Xandria Phillips


Ode to a Vibrator Left On All Night


In her absence, my hunger for hum
and throttle was enough to deal a cool

-girl parlor trick. An active shotgun,
I drove a stick through the yellow veins

of Accra, while a man’s feet pulsed
the gas and punched the clutch. I knew

the sound preceding the engine’s
threat to tear through his own shirt

was a purred plea for shift. My synced
clench and lean and pluck locked gears, 

as the vehicle took me somewhere the moon
couldn’t watch. I run this shit, I rationed. 

Remember the animal that after escaping,
returns to captivity. Choice crushed my

body into shapewear. Want for motion
free of direction folded me into cars

with strangers. I want when I want, and then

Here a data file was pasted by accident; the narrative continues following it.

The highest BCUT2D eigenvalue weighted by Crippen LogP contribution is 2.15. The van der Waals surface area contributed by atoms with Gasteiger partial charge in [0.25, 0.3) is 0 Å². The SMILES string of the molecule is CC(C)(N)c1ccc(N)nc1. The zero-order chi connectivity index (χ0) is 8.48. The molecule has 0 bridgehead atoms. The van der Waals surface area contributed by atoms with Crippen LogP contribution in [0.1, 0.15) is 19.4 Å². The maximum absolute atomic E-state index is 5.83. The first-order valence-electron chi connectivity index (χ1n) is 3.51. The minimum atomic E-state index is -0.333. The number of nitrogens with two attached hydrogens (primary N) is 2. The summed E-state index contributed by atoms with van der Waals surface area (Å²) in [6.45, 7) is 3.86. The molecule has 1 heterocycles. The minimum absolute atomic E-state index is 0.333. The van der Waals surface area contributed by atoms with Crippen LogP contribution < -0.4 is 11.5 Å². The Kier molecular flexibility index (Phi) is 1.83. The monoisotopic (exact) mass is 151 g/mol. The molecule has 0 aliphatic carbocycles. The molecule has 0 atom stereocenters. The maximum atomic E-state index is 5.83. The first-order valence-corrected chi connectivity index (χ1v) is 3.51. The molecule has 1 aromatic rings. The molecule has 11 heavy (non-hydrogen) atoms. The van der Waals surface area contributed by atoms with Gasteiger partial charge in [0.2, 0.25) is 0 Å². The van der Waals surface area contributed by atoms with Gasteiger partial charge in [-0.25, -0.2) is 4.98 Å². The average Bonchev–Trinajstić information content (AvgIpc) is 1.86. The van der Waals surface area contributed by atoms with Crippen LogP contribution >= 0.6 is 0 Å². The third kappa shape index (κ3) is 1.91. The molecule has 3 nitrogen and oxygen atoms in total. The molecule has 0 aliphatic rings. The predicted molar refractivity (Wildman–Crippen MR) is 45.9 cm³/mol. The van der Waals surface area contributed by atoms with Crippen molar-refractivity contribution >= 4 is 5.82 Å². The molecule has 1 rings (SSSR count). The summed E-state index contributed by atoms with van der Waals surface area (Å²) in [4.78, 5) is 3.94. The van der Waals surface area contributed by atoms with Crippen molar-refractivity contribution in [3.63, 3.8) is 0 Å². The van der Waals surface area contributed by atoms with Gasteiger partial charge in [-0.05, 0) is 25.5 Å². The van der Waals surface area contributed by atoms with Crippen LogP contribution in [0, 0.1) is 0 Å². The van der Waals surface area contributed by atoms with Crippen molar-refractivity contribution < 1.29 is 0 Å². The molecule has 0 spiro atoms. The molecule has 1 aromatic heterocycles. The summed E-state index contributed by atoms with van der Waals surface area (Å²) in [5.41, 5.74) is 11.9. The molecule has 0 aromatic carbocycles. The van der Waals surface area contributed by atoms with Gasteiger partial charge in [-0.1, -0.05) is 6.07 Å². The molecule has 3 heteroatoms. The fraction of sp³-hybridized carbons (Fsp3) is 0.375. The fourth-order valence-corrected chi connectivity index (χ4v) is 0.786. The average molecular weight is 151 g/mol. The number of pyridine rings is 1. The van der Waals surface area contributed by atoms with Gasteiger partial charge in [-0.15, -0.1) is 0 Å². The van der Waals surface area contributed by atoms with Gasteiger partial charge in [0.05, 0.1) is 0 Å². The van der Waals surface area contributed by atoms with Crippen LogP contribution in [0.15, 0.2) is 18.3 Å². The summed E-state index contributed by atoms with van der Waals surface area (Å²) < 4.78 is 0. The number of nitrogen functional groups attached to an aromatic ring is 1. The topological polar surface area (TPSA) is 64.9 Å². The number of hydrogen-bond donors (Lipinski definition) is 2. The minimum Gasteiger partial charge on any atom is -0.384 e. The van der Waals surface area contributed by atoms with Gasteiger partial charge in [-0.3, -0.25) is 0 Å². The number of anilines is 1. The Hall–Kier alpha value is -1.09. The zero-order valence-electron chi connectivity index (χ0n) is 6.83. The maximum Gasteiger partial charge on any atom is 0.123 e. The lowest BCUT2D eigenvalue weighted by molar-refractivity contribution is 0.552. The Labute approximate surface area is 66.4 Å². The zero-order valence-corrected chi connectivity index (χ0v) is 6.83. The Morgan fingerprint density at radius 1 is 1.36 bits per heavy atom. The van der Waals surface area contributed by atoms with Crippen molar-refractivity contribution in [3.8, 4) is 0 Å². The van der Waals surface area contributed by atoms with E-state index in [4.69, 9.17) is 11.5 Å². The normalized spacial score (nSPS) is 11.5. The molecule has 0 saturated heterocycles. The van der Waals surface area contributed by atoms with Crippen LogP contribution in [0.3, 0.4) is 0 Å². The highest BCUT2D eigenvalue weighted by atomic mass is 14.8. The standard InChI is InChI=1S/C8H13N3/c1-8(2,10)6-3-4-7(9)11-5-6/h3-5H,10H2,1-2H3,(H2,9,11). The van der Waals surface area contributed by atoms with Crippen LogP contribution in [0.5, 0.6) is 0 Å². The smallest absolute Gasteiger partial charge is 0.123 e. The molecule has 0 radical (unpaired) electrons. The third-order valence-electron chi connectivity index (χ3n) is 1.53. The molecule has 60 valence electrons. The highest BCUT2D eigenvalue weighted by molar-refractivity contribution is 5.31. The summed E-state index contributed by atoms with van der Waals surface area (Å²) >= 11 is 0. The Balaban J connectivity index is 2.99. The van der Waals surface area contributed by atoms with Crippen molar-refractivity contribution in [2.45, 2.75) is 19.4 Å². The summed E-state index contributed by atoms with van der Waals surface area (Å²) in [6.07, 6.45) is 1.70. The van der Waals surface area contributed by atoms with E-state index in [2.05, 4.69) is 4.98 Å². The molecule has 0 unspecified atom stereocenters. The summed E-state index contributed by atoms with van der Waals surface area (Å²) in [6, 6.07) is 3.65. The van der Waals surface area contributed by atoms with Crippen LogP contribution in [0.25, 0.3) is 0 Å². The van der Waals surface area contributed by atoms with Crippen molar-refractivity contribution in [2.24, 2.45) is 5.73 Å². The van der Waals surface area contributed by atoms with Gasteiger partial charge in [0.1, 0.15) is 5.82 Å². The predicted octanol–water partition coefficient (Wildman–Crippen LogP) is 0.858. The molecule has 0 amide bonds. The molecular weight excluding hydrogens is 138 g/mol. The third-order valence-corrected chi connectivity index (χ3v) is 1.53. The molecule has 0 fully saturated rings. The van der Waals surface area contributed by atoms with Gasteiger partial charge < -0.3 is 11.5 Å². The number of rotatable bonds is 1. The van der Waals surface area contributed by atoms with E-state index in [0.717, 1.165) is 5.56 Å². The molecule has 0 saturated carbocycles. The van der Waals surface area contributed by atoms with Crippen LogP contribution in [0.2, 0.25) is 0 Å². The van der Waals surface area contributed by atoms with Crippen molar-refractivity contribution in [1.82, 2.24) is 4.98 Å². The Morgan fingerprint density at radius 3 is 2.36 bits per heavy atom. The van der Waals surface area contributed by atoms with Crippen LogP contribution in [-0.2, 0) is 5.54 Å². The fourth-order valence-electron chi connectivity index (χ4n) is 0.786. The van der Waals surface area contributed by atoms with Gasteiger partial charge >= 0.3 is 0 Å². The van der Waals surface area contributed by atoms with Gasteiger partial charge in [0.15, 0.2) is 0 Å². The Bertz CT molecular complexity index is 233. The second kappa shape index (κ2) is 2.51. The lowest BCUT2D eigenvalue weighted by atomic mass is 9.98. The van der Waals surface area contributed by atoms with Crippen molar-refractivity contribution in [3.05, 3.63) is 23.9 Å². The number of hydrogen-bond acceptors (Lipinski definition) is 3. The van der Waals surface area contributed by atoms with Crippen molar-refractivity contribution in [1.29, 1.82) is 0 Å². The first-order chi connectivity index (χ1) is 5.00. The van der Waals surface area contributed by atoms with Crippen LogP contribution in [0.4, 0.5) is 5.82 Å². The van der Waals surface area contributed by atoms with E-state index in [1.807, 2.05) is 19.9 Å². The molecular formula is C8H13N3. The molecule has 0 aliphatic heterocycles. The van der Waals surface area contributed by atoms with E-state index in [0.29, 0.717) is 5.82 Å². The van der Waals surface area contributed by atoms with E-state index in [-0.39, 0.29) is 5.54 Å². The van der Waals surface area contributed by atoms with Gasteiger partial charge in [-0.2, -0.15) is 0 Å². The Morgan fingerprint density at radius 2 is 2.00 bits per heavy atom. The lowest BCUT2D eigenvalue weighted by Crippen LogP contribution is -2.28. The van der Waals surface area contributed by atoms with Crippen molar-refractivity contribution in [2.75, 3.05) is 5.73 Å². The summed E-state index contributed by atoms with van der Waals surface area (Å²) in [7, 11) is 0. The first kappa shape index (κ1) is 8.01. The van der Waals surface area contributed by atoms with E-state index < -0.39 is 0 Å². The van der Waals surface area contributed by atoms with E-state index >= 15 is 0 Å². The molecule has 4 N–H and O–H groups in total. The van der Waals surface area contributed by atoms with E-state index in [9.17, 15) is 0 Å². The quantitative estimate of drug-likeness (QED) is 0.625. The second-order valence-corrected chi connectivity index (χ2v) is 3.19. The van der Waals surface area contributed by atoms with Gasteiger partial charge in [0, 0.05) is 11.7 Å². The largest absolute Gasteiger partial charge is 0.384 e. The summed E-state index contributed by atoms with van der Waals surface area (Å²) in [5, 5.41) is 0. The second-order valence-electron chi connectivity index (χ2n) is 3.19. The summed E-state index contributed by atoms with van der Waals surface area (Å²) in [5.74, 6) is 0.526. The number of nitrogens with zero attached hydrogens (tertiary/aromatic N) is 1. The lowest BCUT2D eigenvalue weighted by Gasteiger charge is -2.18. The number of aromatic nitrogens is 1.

I wish for corrosion. This man and I both 

nameless as rust in scrap metal garages
of memory. I am too versed 

to lavish praise on stamina alone,
but I must admit, my girl has bars.

Last night, I tell myself, was a First
World fumble, a misstep at battery’s

expense because it’s easier to never
consider the sentience of a pleasure 

machine. How her trembling must have
lullabied my drunk tongue drilling itself

on the intricacies of sexual decorum
even in sleep; how she may have throbbed

all night beside me, anticipating her
own reciprocal and tender invasion.



Xandria Phillips is the author of Reasons For Smoking, which won the the 2016 Seattle Review chapbook contest judged by Claudia Rankine. She hails from rural Ohio where she was raised on corn, and inherited her grandmother’s fear of open water. Xandria is Winter Tangerine‘s associate poetry editor, the curator of Love Letters to Spooks, and the poetry editor at Honeysuckle Press. She has received fellowships from Cave Canem and Callaloo. Her poetry has recently been published in Beloit Poetry Journal, West Branch, Nashville Review, Nepantla, Gigantic Sequins, The Journal, The Offing, and elsewhere.